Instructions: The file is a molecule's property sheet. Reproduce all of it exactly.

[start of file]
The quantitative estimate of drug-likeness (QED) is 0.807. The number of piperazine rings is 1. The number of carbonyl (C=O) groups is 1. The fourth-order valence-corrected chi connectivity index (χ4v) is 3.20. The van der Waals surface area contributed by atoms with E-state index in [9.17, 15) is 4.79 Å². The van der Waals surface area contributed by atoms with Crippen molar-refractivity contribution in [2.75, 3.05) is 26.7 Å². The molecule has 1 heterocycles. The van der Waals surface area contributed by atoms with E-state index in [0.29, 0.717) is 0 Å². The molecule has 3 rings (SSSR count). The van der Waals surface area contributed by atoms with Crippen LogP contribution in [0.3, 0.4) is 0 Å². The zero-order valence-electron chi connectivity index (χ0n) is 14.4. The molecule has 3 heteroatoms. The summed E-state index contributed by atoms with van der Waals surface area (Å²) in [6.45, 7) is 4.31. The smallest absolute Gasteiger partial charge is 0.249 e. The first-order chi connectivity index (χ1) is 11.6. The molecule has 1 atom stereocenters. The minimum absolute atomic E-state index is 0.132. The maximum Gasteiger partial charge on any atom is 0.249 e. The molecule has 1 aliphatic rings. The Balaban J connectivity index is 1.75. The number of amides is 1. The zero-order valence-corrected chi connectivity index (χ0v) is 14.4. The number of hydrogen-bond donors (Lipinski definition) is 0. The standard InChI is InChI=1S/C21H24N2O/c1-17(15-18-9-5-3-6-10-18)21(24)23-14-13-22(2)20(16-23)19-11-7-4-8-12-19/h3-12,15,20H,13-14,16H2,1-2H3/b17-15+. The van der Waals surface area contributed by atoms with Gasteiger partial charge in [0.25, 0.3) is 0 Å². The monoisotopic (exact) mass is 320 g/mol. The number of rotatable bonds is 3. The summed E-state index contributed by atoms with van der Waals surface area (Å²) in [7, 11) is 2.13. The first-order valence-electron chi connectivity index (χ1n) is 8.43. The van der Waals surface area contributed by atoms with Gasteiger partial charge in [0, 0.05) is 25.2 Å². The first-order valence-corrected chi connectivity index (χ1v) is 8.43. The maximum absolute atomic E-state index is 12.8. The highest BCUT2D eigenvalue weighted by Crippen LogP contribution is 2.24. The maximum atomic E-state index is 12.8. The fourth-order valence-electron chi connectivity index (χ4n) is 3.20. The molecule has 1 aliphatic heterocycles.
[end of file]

The quantitative estimate of drug-likeness (QED) is 0.807. The number of piperazine rings is 1. The number of carbonyl (C=O) groups is 1. The fourth-order valence-corrected chi connectivity index (χ4v) is 3.20. The van der Waals surface area contributed by atoms with E-state index in [9.17, 15) is 4.79 Å². The van der Waals surface area contributed by atoms with Crippen molar-refractivity contribution in [2.75, 3.05) is 26.7 Å². The molecule has 1 heterocycles. The van der Waals surface area contributed by atoms with E-state index in [0.29, 0.717) is 0 Å². The molecule has 3 rings (SSSR count). The van der Waals surface area contributed by atoms with Crippen LogP contribution in [0.3, 0.4) is 0 Å². The zero-order valence-electron chi connectivity index (χ0n) is 14.4. The molecule has 3 heteroatoms. The summed E-state index contributed by atoms with van der Waals surface area (Å²) in [6.45, 7) is 4.31. The smallest absolute Gasteiger partial charge is 0.249 e. The first-order chi connectivity index (χ1) is 11.6. The molecule has 1 atom stereocenters. The minimum absolute atomic E-state index is 0.132. The maximum Gasteiger partial charge on any atom is 0.249 e. The molecule has 1 aliphatic rings. The Balaban J connectivity index is 1.75. The number of amides is 1. The zero-order valence-corrected chi connectivity index (χ0v) is 14.4. The number of hydrogen-bond donors (Lipinski definition) is 0. The standard InChI is InChI=1S/C21H24N2O/c1-17(15-18-9-5-3-6-10-18)21(24)23-14-13-22(2)20(16-23)19-11-7-4-8-12-19/h3-12,15,20H,13-14,16H2,1-2H3/b17-15+. The van der Waals surface area contributed by atoms with Gasteiger partial charge in [0.25, 0.3) is 0 Å². The monoisotopic (exact) mass is 320 g/mol. The number of rotatable bonds is 3. The summed E-state index contributed by atoms with van der Waals surface area (Å²) in [7, 11) is 2.13. The first-order valence-electron chi connectivity index (χ1n) is 8.43. The van der Waals surface area contributed by atoms with Gasteiger partial charge in [0, 0.05) is 25.2 Å². The first-order valence-corrected chi connectivity index (χ1v) is 8.43. The maximum absolute atomic E-state index is 12.8. The highest BCUT2D eigenvalue weighted by Crippen LogP contribution is 2.24. The maximum atomic E-state index is 12.8. The fourth-order valence-electron chi connectivity index (χ4n) is 3.20. The molecule has 1 aliphatic heterocycles.